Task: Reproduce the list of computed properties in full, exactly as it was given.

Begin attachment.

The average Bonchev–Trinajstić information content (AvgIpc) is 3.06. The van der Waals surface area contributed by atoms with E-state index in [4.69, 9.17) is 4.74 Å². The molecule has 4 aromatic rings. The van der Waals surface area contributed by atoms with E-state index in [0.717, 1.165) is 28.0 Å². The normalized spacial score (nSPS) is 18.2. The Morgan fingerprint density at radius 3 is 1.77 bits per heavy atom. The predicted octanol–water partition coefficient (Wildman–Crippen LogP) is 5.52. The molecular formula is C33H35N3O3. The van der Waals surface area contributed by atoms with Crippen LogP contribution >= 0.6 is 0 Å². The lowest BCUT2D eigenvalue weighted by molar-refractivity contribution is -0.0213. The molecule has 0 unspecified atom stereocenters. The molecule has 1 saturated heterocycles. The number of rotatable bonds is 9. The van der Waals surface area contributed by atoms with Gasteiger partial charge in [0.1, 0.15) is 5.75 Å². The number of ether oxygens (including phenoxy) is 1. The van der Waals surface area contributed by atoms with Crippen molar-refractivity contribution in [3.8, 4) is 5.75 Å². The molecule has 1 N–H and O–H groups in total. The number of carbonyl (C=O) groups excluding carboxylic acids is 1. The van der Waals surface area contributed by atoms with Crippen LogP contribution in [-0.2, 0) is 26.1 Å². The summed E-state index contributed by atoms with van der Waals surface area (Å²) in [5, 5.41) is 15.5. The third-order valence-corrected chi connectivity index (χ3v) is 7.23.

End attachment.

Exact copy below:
The average Bonchev–Trinajstić information content (AvgIpc) is 3.06. The van der Waals surface area contributed by atoms with E-state index in [4.69, 9.17) is 4.74 Å². The molecule has 4 aromatic rings. The van der Waals surface area contributed by atoms with E-state index in [0.717, 1.165) is 28.0 Å². The normalized spacial score (nSPS) is 18.2. The Morgan fingerprint density at radius 3 is 1.77 bits per heavy atom. The predicted octanol–water partition coefficient (Wildman–Crippen LogP) is 5.52. The molecular formula is C33H35N3O3. The van der Waals surface area contributed by atoms with Crippen LogP contribution >= 0.6 is 0 Å². The lowest BCUT2D eigenvalue weighted by molar-refractivity contribution is -0.0213. The molecule has 0 unspecified atom stereocenters. The molecule has 1 saturated heterocycles. The number of rotatable bonds is 9. The van der Waals surface area contributed by atoms with Gasteiger partial charge in [0.1, 0.15) is 5.75 Å². The number of ether oxygens (including phenoxy) is 1. The van der Waals surface area contributed by atoms with Crippen molar-refractivity contribution in [3.8, 4) is 5.75 Å². The molecule has 1 N–H and O–H groups in total. The number of carbonyl (C=O) groups excluding carboxylic acids is 1. The van der Waals surface area contributed by atoms with Crippen LogP contribution in [-0.2, 0) is 26.1 Å². The summed E-state index contributed by atoms with van der Waals surface area (Å²) in [5, 5.41) is 15.5. The third-order valence-corrected chi connectivity index (χ3v) is 7.23.